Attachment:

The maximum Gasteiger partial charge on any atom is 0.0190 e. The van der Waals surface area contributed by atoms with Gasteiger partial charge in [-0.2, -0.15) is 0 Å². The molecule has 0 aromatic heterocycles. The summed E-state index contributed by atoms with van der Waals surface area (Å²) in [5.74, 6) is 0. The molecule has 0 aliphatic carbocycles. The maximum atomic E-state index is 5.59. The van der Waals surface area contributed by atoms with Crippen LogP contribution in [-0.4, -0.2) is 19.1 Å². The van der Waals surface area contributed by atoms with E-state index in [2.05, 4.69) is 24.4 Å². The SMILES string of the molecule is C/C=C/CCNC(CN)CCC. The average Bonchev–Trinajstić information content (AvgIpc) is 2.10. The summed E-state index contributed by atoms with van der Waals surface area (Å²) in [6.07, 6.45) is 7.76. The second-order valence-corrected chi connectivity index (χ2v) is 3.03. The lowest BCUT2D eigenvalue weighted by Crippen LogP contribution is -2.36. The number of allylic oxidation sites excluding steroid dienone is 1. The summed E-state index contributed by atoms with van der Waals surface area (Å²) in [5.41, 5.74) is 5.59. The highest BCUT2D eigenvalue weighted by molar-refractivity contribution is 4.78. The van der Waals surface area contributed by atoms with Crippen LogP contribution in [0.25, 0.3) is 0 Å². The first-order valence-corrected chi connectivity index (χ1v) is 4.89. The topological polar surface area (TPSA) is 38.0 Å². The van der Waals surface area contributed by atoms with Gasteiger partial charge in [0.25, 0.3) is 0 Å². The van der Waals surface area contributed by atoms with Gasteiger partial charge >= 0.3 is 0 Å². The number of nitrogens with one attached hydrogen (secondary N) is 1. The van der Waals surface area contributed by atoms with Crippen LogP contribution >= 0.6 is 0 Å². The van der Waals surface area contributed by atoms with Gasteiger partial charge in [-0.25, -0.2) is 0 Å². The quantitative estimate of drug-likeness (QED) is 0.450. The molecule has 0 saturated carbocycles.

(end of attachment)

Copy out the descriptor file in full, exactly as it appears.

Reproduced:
The maximum Gasteiger partial charge on any atom is 0.0190 e. The van der Waals surface area contributed by atoms with Gasteiger partial charge in [-0.2, -0.15) is 0 Å². The molecule has 0 aromatic heterocycles. The summed E-state index contributed by atoms with van der Waals surface area (Å²) in [5.74, 6) is 0. The molecule has 0 aliphatic carbocycles. The maximum atomic E-state index is 5.59. The van der Waals surface area contributed by atoms with Crippen LogP contribution in [-0.4, -0.2) is 19.1 Å². The van der Waals surface area contributed by atoms with E-state index in [2.05, 4.69) is 24.4 Å². The SMILES string of the molecule is C/C=C/CCNC(CN)CCC. The average Bonchev–Trinajstić information content (AvgIpc) is 2.10. The summed E-state index contributed by atoms with van der Waals surface area (Å²) in [6.07, 6.45) is 7.76. The second-order valence-corrected chi connectivity index (χ2v) is 3.03. The lowest BCUT2D eigenvalue weighted by Crippen LogP contribution is -2.36. The number of allylic oxidation sites excluding steroid dienone is 1. The summed E-state index contributed by atoms with van der Waals surface area (Å²) in [5.41, 5.74) is 5.59. The highest BCUT2D eigenvalue weighted by molar-refractivity contribution is 4.78. The van der Waals surface area contributed by atoms with Crippen LogP contribution in [0.25, 0.3) is 0 Å². The first-order valence-corrected chi connectivity index (χ1v) is 4.89. The topological polar surface area (TPSA) is 38.0 Å². The van der Waals surface area contributed by atoms with Gasteiger partial charge in [0.25, 0.3) is 0 Å². The van der Waals surface area contributed by atoms with Gasteiger partial charge >= 0.3 is 0 Å². The number of nitrogens with one attached hydrogen (secondary N) is 1. The van der Waals surface area contributed by atoms with Crippen LogP contribution >= 0.6 is 0 Å². The van der Waals surface area contributed by atoms with Gasteiger partial charge in [-0.25, -0.2) is 0 Å². The quantitative estimate of drug-likeness (QED) is 0.450. The molecule has 0 saturated carbocycles.